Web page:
Nor are those workers stuck in a silo, relegated only to a single piece of the product-development process. It’s common, Tymkiw says, for a clean-room employee to participate in product design at the ground level, making certain that the final product is not only medically effective, in other words, but that it can be mass produced.

COMING TO LIFE
Like many American success stories, Edwards Lifesciences was born in a workshop, this one behind the Portland home in which Edwards lived with his wife, beginning in 1947. He was by then a retired engineer with industrial patents in which you can track the evolution of his interest in the technology that would one day replace rundown human heart valves. In the 1930s, he designed a water pump so powerful it flayed the bark off trees in Northwest sawmills. In 1940, with German and Japanese militaries on the move, Edwards struck again, designing for Boeing’s B-17 a fuel pump that worked as well at high as low altitudes.

Even retired, Edwards tinkered in his workshop, hoping now to solve a problem that bedeviled him: his own hinky heart valves, damaged like so many others’ by a bout of childhood rheumatic fever. His goal: the manufacture of a completely mechanical heart.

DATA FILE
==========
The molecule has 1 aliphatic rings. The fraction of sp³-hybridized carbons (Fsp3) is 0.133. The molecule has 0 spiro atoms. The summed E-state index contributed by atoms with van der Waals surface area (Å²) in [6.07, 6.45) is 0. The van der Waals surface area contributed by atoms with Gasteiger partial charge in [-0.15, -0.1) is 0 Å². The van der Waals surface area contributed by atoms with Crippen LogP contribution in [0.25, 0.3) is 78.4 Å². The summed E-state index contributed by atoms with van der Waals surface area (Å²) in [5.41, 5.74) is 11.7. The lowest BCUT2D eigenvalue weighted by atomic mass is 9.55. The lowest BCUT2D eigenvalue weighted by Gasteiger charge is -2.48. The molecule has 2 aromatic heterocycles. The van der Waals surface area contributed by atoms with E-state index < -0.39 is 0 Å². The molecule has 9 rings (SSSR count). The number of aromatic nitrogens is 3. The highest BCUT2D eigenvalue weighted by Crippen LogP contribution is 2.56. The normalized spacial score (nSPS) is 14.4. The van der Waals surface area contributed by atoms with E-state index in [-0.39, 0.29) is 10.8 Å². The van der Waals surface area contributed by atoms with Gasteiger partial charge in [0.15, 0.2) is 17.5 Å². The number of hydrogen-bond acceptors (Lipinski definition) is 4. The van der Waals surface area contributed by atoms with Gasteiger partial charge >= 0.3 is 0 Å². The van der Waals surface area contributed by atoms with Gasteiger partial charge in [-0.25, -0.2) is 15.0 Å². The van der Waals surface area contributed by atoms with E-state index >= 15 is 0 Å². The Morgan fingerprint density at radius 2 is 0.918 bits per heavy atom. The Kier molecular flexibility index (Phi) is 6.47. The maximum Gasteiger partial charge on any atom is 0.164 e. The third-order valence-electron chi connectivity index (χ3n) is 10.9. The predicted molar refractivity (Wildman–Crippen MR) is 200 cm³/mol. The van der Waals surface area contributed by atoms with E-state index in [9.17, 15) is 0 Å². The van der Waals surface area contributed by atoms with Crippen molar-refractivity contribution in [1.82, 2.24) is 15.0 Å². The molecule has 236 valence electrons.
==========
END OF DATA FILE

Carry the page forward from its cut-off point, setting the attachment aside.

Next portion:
In a meeting of almost mythic quality, Edwards in 1958 showed up uninvited at the office of a much younger man, the improbably named University of Oregon heart surgeon Albert Starr. Edwards was looking for a business partner.

Starr was himself a product of the global economy—his parents came from Eastern Europe and England—and driven by remarkable ambition. He entered Columbia University as a 16 year old and graduated as a surgeon just six years later, in time to enter the Korean War as a U.S. Army combat surgeon. “My greatest fear was anonymity,” he once told a reporter. “I wanted not only to accomplish something important but also to have the world recognize me for my accomplishments.”

Starr was instantly engaged, but persuaded Edwards to focus smaller—not on the construction of an entire mechanical human heart but the relatively simpler valve that controls the flow of blood into and out of the heart. People were dying because of dilapidated heart valves, and they could be saved now, Starr told Edwards. Two weeks later, the story goes, Edwards returned to Starr with a prototype. In September 1960, just two years after their first meeting, the pair had their first—the world’s first—successful mechanical valve replacement surgery. Writing in The Oregonian in 2010 on the occasion of the 45th anniversary of that event, reporter Joe Rojas-Burke said patient “Philip Admunson, a 52-year-old truck dispatcher from Spokane, lived for 15 years with his valve and died after falling from a ladder at home.”

DON’T SKIP A BEAT
Tymkiw says again and again, if in slightly different ways, “the product must be there” when the patient needs it. “The product must be available at all times,” he says. “There can’t be any backorders.” Any breakdown in the supply chain can mean delays for a patient headed for surgery. The heart valves have a shelf life of up to five years, but they’re typically used within 12 months of entering the supply chain.